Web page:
1975: Atari releases Compugraph Foto Machine
Atari, Inc. introduces the COMPUGRAPH FOTO, a coin-operated machine that printed life-sized pictures on computer paper for customers. .The machined weighed-in at an astronomical 950 pounds! It contained a combination of an impact line printer, a computer, and a closed-circuit TV. Advertised as Durastress’
1975: January 31: Atari/Kee Games Introduces Pursuit coin-op
It’s Plane Fun!
Pursuit was a one player WWI flying game where you shoot-down enemies in your crosshairs. Controls were an analog joystick with a single button for firing at enemies. Extended Play option for operators. Advertised by Kee Games but distributed by Atari, as Kee and Atari were now not hiding the fact that they were the same company. Hardware was a discreet logic design. Advertised as Durastress ‘ and marketed with Atari’s Innovative Leisure ‘ slogan. Production release 12-17-74 but ships in January of 1975 according to the (January 31, 1975 US Trademark First Use In Commerce date)
1975 March 11: Atari’s Hi Way coin-op goes into production release
‘Hi Way ‘ All It Needs Is Wheels’
Atari’s first sit-down griving game. Horizontal scrolling driving game in a unique sit-down, cockpit-like cabinet. Dodge cars and negotiate turns down the road. Hardware was a discreet logic design. Advertised as Durastress ‘ and marketed with Atari’s Innovative Leisure ‘ slogan. The cabinet was patented Oct. 20, 1975: (U.S. Patent # D243,626 , ). In Europe, the game was named Highway from Atari France, released in a standard cabinet. Production release March 11, 1975 (from Service manual)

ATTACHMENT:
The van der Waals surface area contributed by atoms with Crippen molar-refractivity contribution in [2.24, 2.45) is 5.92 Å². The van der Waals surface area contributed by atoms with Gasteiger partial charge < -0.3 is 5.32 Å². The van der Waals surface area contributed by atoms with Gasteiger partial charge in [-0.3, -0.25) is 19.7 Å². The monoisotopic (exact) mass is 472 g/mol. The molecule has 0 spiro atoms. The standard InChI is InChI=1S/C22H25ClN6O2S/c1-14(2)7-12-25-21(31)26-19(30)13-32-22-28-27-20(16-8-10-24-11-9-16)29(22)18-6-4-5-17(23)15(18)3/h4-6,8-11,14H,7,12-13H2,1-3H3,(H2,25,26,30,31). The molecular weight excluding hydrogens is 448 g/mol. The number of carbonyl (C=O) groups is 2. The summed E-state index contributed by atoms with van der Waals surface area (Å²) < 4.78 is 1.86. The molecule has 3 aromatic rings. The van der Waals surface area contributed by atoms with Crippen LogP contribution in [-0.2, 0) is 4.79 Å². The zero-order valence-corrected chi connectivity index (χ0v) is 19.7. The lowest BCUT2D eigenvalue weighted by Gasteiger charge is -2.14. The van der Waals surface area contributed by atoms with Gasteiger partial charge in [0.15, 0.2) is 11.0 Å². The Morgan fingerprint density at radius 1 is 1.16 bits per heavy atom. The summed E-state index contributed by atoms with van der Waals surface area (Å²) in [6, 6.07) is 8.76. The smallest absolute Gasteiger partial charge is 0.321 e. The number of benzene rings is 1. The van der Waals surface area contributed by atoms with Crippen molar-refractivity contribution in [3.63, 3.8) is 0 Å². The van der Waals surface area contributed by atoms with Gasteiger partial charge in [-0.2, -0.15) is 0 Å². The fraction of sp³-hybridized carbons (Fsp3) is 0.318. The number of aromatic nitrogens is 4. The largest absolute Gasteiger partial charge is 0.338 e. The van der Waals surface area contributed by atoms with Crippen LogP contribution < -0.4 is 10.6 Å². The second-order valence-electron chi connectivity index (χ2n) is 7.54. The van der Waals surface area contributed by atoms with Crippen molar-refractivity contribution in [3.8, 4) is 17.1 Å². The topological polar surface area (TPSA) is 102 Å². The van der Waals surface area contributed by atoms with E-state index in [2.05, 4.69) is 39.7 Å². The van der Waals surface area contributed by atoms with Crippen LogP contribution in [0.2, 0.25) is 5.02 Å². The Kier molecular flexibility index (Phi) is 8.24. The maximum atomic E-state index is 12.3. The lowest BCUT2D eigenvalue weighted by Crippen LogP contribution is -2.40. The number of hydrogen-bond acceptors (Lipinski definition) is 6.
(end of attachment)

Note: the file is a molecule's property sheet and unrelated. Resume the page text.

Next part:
1975: April 14: Atari/Kee Introduce Indy 800
New 8 Player version of the greatest money-maker ever!
Indy 800 was an 8 player racing game with a full-color screen. Resembles Gran Trak 10, but for 8 players at once. Option control module would allow an official ‘starter’ to facilitate tournaments. Included a mirrored canopy to allow spectators to view the racing action. Each driver has their own horn as well. Took up 16 square feet of space! Hardware was a discreet logic design. Advertised as Durastress ‘ and marketed with Atari’s Innovative Leisure ‘ slogan. This was one of the first games with a color monitor. The game cabinet was patented Oct. 20, 1975 (U.S. Patent #D243,625 ,). Production release was March 1975.
1975 May: Atari/Kee Introduce Tank 2, Tank Cocktail, Tank III
Tank was such a hit, that the newly reformed Atari/Kee released several more versions of the game throughout 1975 including Tank 2, Tank III, and a cocktail table version of the original Tank. Tank 2 added land mines represented by ‘x’s’. All the games still featured discreet logic hardware, with ROM to represent the tanks and other objects. The advertising for all of these games said that game was released by Kee games, but now added ‘A Wholly Owned Subsidiary Of Atari’. All were advertised as Durastress ‘ and utilized the Innovative Leisure ‘, slogan.
1975 May: 1974-1975 Fiscal Year
Atari, Inc.’s sales reach almost $40 million.
1975: June 6: Atari Introduces Anti-Aircraft coin-op Put Anti-Aircraft In Your Battle Plans!